The saying goes, "Guns don't kill people, people kill people." But firearms are the most accessible and lethal tool people use to kill others. In Minneapolis last year, 30 of the city's 40 homicides were committed with a firearm, and guns were used in a total of 90 crimes in Minneapolis in 2010.
Law enforcement officials say the overwhelming majority of the gun crimes were carried out by people who are forbidden by law to possess firearms.
In "Following the Firearms: Gun Violence in Minneapolis," Minnesota Public Radio examines several factors behind gun crime in 2010. MPR's investigation is funded, in part, by a grant from the Joyce Foundation, administered through the John Jay College of Media, Crime and Justice.
The investigation was lead by reporter Brandt Williams. Over the past four months, Williams has searched hundreds of police and court records and talked to dozens of law enforcement officials from around the country, in order to find out who is using illegal guns and to trace where the guns come from.
In part one of our four-part series, Williams examines the most common sources of illegal guns. According to the ATF, most crime guns recovered in Minnesota were originally purchased somewhere in the state. A small portion of those are stolen from gun stores and private homes. Many others are obtained by ineligible people through "straw purchases," where a person who is legally able to buy a gun, buys one for someone who's not.
Gun control activists say one way to crack down on straw purchases is to close the so-called "gun show loophole," which allows unlicensed gun sellers to sell a gun without conducting a background check on the buyer. Williams travels to a local gun show to talk to gun dealers about the loophole. Williams also talks to local and federal law enforcement officials about the wide variety of firearms found on the street.
In part two, Williams presents portraits of several gun offenders, including a 19-year-old prison inmate named Jiyaad Copeland. Copeland says it was not difficult to find a gun. He says he carried one for protection as he walked the rough streets of the city's north side. The report also focuses on the response from law enforcement and the courts.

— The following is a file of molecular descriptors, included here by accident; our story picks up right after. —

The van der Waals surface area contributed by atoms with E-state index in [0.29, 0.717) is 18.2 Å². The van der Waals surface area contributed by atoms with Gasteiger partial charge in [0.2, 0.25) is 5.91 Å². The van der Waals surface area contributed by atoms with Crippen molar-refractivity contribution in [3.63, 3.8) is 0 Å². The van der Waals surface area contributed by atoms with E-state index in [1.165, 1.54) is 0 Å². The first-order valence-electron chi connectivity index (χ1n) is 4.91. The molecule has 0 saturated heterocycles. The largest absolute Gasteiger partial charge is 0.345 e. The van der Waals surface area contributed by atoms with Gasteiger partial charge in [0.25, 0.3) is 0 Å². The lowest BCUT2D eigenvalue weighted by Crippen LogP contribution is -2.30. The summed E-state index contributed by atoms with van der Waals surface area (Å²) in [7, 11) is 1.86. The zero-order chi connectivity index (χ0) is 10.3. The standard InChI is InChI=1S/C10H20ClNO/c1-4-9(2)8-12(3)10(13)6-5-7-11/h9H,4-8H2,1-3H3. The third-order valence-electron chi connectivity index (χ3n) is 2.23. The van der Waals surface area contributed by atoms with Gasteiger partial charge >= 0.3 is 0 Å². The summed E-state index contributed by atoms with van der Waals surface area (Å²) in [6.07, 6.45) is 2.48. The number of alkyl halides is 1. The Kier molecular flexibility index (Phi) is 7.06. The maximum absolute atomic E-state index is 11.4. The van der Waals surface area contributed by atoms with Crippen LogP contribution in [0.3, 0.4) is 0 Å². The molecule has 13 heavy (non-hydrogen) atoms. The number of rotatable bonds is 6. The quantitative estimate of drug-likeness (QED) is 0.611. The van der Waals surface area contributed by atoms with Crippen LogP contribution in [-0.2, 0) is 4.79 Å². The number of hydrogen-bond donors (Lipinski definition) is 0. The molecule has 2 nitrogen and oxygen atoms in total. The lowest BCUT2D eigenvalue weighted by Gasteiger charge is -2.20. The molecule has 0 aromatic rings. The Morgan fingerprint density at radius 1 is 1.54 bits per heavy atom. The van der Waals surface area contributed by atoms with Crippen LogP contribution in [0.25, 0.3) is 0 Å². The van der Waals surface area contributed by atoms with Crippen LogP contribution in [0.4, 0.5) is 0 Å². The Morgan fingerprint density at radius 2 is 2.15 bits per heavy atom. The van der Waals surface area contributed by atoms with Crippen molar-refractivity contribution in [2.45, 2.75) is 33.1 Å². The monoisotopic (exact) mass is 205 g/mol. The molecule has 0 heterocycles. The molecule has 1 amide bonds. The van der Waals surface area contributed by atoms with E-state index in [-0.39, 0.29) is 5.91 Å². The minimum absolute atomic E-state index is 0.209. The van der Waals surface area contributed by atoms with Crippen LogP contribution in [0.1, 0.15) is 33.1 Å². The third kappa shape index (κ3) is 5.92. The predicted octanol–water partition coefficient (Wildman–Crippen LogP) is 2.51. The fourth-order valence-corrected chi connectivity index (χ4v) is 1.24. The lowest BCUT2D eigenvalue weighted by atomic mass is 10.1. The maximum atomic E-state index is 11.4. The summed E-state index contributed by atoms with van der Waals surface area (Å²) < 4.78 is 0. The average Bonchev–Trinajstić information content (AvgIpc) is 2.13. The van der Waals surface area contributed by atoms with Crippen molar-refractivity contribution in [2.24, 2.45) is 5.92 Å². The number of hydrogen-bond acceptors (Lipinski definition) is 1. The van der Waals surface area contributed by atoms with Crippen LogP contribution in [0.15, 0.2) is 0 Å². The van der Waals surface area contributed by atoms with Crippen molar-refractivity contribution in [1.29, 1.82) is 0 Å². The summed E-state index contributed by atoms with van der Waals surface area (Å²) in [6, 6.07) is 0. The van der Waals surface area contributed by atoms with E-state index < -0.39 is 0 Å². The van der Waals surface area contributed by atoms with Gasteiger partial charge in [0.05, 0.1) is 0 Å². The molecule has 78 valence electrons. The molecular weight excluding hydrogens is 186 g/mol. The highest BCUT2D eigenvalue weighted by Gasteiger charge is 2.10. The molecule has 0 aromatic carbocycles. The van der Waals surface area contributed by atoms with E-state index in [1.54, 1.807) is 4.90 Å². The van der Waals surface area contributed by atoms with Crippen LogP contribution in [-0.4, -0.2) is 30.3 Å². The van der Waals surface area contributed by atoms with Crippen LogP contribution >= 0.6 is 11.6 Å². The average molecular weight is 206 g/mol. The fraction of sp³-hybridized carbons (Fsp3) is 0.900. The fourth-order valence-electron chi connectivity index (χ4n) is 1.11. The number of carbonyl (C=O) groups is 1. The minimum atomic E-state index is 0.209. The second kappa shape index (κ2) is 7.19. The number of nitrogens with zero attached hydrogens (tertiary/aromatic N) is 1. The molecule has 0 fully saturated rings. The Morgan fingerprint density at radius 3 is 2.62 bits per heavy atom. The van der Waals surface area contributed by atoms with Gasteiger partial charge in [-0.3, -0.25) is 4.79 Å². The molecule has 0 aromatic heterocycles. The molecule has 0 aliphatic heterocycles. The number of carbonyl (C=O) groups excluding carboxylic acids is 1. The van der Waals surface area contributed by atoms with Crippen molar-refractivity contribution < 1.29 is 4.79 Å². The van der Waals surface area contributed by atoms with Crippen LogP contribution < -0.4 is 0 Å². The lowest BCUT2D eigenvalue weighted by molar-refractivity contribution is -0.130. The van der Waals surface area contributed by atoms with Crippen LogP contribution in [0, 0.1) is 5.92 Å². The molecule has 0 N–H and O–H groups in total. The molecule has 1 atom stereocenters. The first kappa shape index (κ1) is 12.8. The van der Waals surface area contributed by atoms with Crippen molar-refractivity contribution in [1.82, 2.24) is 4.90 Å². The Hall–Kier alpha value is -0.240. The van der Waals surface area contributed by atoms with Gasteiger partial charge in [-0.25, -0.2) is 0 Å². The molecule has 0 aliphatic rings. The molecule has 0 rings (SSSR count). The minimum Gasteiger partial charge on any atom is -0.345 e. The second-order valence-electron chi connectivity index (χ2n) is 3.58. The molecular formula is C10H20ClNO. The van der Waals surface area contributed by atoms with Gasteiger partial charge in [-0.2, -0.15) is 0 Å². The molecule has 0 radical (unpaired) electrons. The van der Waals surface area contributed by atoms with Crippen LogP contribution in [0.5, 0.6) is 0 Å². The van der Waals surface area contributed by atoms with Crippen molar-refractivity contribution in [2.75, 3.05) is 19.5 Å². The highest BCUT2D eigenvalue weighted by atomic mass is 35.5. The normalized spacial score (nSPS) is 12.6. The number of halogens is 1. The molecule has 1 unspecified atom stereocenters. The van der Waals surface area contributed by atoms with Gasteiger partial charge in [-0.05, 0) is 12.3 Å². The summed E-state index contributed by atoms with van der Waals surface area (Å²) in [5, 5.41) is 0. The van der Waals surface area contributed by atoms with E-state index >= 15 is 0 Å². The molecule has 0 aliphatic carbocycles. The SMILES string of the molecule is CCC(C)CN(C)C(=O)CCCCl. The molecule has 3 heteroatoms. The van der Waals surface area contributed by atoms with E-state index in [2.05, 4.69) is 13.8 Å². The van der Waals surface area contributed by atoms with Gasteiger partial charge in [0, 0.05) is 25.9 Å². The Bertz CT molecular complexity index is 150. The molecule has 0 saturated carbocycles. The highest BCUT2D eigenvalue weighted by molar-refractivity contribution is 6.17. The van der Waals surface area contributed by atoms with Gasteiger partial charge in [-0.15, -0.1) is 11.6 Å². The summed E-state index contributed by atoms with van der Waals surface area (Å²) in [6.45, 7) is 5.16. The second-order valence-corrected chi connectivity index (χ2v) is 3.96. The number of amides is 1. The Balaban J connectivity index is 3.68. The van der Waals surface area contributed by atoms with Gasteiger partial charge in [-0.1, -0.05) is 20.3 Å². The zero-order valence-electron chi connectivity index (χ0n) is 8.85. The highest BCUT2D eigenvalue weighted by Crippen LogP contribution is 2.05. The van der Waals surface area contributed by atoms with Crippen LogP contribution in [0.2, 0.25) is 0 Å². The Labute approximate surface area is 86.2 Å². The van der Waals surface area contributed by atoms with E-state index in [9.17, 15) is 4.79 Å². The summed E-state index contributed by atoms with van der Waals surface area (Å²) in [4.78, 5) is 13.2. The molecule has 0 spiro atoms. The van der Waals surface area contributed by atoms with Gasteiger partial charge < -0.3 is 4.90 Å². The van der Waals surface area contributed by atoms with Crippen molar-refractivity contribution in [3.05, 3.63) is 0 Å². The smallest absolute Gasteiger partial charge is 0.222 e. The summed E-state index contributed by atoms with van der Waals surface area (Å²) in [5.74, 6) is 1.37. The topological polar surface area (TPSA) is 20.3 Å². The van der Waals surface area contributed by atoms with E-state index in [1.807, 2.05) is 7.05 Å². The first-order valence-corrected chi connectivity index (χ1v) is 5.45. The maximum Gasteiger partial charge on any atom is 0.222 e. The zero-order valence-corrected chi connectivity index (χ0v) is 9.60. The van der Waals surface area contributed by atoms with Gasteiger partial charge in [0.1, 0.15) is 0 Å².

In part three of the series, reporter Laura Yuen examines the impact of gun violence on the victims and their families. Yuen talks to Princess Titus, whose 16-year old son Anthony was shot and killed last year. Like the majority of gun victims and perpetrators in 2010, Titus was African American. The report also examines the toll gun violence is taking on the black community.
The final part of the series focuses on the politics of gun tracing. For this report, Williams tours the Bureau of Alcohol Tobacco, Firearms and Explosives National Tracing Center in Martinsburg, West Virginia. Williams talked to current and former federal law enforcement officials about how their efforts to trace illegal firearms are restricted by Congress and gun rights activists.
One of those activists is Larry Pratt, director of Gun Owners of America. Pratt talked to Williams about how he believes gun tracing infringes on Americans' constitutional right to bear arms. And two U.S. congressmen from Minnesota talk about current and pending legislation involving the ATF.
"Following the Firearms: Gun Violence in Minneapolis" also includes an extensive online component, including maps, video and photos to further illustrate the scope of gun violence in the city. Watch and listen to extended interviews, and look at photos of some of the rarest, most lethal and most bizarre weapons recovered by law enforcement officials.
Projects from other media organizations that also received grants from the Joyce Foundation.
• Guns gone bad, by John Agar, Grand Rapids Press